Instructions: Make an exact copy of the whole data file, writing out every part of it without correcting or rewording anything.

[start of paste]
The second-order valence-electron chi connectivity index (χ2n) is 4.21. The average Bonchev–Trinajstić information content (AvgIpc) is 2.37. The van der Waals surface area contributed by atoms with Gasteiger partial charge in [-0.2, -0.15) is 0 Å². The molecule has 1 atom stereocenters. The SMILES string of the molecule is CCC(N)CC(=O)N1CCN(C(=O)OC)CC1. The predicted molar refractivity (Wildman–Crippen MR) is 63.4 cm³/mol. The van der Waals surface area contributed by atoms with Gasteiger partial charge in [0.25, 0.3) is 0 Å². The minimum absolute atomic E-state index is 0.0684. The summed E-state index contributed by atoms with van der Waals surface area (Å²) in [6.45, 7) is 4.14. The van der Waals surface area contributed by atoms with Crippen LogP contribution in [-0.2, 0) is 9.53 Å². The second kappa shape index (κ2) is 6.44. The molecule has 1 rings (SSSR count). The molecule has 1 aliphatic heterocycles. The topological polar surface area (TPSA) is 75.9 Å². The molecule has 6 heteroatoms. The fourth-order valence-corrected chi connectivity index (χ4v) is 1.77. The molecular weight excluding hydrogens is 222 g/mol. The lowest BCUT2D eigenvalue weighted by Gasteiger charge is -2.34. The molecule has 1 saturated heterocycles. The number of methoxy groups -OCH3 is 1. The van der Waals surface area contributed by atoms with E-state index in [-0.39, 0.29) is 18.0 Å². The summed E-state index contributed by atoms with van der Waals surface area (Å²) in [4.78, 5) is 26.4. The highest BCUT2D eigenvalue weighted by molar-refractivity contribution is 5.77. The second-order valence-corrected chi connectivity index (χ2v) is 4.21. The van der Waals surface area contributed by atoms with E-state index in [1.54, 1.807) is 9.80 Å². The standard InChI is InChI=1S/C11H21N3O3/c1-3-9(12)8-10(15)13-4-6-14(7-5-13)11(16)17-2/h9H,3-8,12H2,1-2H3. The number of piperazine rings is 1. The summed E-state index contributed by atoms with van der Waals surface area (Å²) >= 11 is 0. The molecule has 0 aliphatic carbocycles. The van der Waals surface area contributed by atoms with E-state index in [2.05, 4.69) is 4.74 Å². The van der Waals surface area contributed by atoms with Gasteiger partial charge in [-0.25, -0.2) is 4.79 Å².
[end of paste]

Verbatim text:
The second-order valence-electron chi connectivity index (χ2n) is 4.21. The average Bonchev–Trinajstić information content (AvgIpc) is 2.37. The van der Waals surface area contributed by atoms with Gasteiger partial charge in [-0.2, -0.15) is 0 Å². The molecule has 1 atom stereocenters. The SMILES string of the molecule is CCC(N)CC(=O)N1CCN(C(=O)OC)CC1. The predicted molar refractivity (Wildman–Crippen MR) is 63.4 cm³/mol. The van der Waals surface area contributed by atoms with Gasteiger partial charge in [0.25, 0.3) is 0 Å². The minimum absolute atomic E-state index is 0.0684. The summed E-state index contributed by atoms with van der Waals surface area (Å²) in [6.45, 7) is 4.14. The van der Waals surface area contributed by atoms with Crippen LogP contribution in [-0.2, 0) is 9.53 Å². The second kappa shape index (κ2) is 6.44. The molecule has 1 rings (SSSR count). The molecule has 1 aliphatic heterocycles. The topological polar surface area (TPSA) is 75.9 Å². The molecule has 6 heteroatoms. The fourth-order valence-corrected chi connectivity index (χ4v) is 1.77. The molecular weight excluding hydrogens is 222 g/mol. The lowest BCUT2D eigenvalue weighted by Gasteiger charge is -2.34. The molecule has 1 saturated heterocycles. The number of methoxy groups -OCH3 is 1. The van der Waals surface area contributed by atoms with E-state index in [-0.39, 0.29) is 18.0 Å². The summed E-state index contributed by atoms with van der Waals surface area (Å²) in [4.78, 5) is 26.4. The highest BCUT2D eigenvalue weighted by molar-refractivity contribution is 5.77. The second-order valence-corrected chi connectivity index (χ2v) is 4.21. The van der Waals surface area contributed by atoms with E-state index in [1.54, 1.807) is 9.80 Å². The standard InChI is InChI=1S/C11H21N3O3/c1-3-9(12)8-10(15)13-4-6-14(7-5-13)11(16)17-2/h9H,3-8,12H2,1-2H3. The number of piperazine rings is 1. The summed E-state index contributed by atoms with van der Waals surface area (Å²) >= 11 is 0. The molecule has 0 aliphatic carbocycles. The van der Waals surface area contributed by atoms with E-state index in [2.05, 4.69) is 4.74 Å². The van der Waals surface area contributed by atoms with Gasteiger partial charge in [-0.25, -0.2) is 4.79 Å².